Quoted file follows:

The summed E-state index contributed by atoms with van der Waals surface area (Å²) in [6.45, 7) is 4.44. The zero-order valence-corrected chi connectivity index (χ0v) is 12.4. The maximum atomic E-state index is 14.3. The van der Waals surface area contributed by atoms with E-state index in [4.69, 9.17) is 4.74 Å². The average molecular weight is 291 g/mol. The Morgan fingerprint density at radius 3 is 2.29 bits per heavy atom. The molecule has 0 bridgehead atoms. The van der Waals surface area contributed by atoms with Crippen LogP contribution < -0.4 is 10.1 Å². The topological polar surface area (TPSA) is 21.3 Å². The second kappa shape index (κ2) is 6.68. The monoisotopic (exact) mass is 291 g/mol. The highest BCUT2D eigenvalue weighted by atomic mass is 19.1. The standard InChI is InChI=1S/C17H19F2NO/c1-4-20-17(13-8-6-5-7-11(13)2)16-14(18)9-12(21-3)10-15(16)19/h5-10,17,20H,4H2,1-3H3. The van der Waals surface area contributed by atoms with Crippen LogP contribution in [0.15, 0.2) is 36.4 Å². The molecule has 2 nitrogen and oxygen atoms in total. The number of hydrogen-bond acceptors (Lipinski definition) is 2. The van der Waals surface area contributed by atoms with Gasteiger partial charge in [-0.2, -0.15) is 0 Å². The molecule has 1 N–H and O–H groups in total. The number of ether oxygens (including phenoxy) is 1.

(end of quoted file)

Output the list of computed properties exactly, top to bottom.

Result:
The summed E-state index contributed by atoms with van der Waals surface area (Å²) in [6.45, 7) is 4.44. The zero-order valence-corrected chi connectivity index (χ0v) is 12.4. The maximum atomic E-state index is 14.3. The van der Waals surface area contributed by atoms with E-state index in [4.69, 9.17) is 4.74 Å². The average molecular weight is 291 g/mol. The Morgan fingerprint density at radius 3 is 2.29 bits per heavy atom. The molecule has 0 bridgehead atoms. The van der Waals surface area contributed by atoms with Crippen LogP contribution < -0.4 is 10.1 Å². The topological polar surface area (TPSA) is 21.3 Å². The second kappa shape index (κ2) is 6.68. The monoisotopic (exact) mass is 291 g/mol. The highest BCUT2D eigenvalue weighted by atomic mass is 19.1. The standard InChI is InChI=1S/C17H19F2NO/c1-4-20-17(13-8-6-5-7-11(13)2)16-14(18)9-12(21-3)10-15(16)19/h5-10,17,20H,4H2,1-3H3. The van der Waals surface area contributed by atoms with Crippen LogP contribution in [0.15, 0.2) is 36.4 Å². The molecule has 2 nitrogen and oxygen atoms in total. The number of hydrogen-bond acceptors (Lipinski definition) is 2. The van der Waals surface area contributed by atoms with Gasteiger partial charge in [-0.2, -0.15) is 0 Å². The molecule has 1 N–H and O–H groups in total. The number of ether oxygens (including phenoxy) is 1.